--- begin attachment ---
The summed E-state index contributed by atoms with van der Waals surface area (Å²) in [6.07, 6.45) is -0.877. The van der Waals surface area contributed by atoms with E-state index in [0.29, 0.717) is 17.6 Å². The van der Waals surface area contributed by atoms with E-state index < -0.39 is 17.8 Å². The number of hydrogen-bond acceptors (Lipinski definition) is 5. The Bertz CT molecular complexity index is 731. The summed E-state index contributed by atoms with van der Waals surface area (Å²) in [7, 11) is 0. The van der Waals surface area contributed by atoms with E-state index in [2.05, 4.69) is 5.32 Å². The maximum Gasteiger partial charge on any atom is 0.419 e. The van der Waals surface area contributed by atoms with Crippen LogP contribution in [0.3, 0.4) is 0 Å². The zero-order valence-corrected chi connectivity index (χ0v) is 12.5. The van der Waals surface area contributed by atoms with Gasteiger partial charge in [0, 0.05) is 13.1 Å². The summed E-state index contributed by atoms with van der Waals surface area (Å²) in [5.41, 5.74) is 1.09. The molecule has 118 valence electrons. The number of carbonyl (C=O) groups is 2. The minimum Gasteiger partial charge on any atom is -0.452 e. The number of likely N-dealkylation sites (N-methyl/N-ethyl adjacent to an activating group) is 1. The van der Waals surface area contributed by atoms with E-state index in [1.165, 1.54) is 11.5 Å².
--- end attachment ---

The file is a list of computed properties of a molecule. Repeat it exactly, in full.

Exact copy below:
The summed E-state index contributed by atoms with van der Waals surface area (Å²) in [6.07, 6.45) is -0.877. The van der Waals surface area contributed by atoms with E-state index in [0.29, 0.717) is 17.6 Å². The van der Waals surface area contributed by atoms with E-state index < -0.39 is 17.8 Å². The number of hydrogen-bond acceptors (Lipinski definition) is 5. The Bertz CT molecular complexity index is 731. The summed E-state index contributed by atoms with van der Waals surface area (Å²) in [7, 11) is 0. The van der Waals surface area contributed by atoms with E-state index in [2.05, 4.69) is 5.32 Å². The maximum Gasteiger partial charge on any atom is 0.419 e. The van der Waals surface area contributed by atoms with Crippen LogP contribution in [0.3, 0.4) is 0 Å². The zero-order valence-corrected chi connectivity index (χ0v) is 12.5. The van der Waals surface area contributed by atoms with Gasteiger partial charge in [0, 0.05) is 13.1 Å². The summed E-state index contributed by atoms with van der Waals surface area (Å²) in [5.41, 5.74) is 1.09. The molecule has 118 valence electrons. The number of carbonyl (C=O) groups is 2. The minimum Gasteiger partial charge on any atom is -0.452 e. The number of likely N-dealkylation sites (N-methyl/N-ethyl adjacent to an activating group) is 1. The van der Waals surface area contributed by atoms with E-state index in [1.165, 1.54) is 11.5 Å².